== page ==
Ruffler Foot Made Sew Easy It's Hands Free!

If you've ever used a ruffler foot you will know you need to guide your fabric carefully.

I've been making a Victorian Gown. That means lots of ruffley goodness. I have about 150 meters of ribbon I'm using on this project most of which I've been pleating using my sewing machines ruffler foot. 
Carefully guiding that much yardage through would drive me insane!

I needed a way to make it easy and fast without needing a lot of concentration.

I needed to automate guiding that ribbon through.

It's so easy and simple and effective I can't believe I didn't think of this earlier.

New lace bobbins and cookie pillow

I love it when the postman brings me presents, its even better when those presents are from my lovely man.

The timing couldn't be more perfect, as I've got my
cookie pillow made, my caul pattern drafted and nearly have all the skills I need to make it.  I was just short about a 100 bobbins or so, but not any more now I've got my square bobbins.

These Lacis bobbins are pretty much the cheapest wooden bobbins available and I thought you might want to know how much they were. (yep, that's my affiliate links so if you use that link your helping support this blog!)

So I covered my cookie pillow in some hideous plain weave cotton that holds it's shape well and gets used only for toiles. It will suffice until I find something more suitable.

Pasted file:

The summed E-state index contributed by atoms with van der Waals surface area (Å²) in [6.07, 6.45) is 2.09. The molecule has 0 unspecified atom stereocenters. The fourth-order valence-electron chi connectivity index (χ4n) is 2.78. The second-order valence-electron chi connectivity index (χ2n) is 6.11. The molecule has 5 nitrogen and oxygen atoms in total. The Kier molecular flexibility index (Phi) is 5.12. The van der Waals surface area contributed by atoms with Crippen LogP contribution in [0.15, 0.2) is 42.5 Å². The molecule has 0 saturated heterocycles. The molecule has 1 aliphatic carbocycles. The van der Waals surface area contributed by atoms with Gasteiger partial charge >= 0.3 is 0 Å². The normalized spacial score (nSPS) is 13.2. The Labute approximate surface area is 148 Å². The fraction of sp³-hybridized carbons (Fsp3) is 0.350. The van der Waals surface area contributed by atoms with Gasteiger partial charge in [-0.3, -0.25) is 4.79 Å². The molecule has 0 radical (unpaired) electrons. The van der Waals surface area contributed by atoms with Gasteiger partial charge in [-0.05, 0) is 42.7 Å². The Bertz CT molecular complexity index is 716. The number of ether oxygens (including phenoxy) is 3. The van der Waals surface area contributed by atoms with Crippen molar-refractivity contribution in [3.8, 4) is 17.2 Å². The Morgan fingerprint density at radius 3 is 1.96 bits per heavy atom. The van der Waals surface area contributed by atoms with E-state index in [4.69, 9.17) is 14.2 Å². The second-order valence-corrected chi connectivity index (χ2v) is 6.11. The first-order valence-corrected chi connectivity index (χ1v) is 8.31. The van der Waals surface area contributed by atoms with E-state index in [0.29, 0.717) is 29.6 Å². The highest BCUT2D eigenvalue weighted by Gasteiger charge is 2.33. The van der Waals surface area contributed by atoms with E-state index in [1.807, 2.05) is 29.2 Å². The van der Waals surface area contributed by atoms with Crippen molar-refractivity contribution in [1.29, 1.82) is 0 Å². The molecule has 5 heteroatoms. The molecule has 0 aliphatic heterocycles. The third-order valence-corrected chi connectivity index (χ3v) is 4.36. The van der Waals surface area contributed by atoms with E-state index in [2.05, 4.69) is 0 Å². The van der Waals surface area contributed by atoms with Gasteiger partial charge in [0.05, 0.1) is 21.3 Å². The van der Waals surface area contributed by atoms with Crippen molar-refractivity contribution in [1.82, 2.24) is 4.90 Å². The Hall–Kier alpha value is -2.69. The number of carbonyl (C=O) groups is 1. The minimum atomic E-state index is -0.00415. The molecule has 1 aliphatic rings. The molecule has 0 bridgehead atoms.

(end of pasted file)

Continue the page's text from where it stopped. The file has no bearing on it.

40 bobbins
Then I got to making a miniature version of the caul. The nice finish on the new bobbins meant I was able to use finer threads and the pattern allows me to learn the last few techniques I need to make an Eleanora caul. I used Anchor stranded embroidery thread and I split the 6 strands into 2 lots of 3 strands. I don't think I would want to go any finer on the thread for a caul, in fact a bit thicker might be better but once you start using metallic threads the rules on thickness tend to change a bit. 

crooked progress photo
 my DH hates crooked photos so this one's for him 

I was going to show you all the steps of making my cookie pillow, but I didn't take enough photos so here's the quick version. A bit of ply wood cut in a bad circle with the edges sanded, a bit of spray glue then styrofoam pressed on then some garage door protector foam stuck on top of that which comes with an adhesive backing.  

I used our home made hot wire cutter to trim the edges and tried to get a bit of a slope on the sides, which was kind of necessary because my foam was short about half an inch on two sides.

Yep, looking pretty rough. Then I sanded the edge with a fairly rough grit sand paper, you can see how much better the edge is.
before sanding

after sanding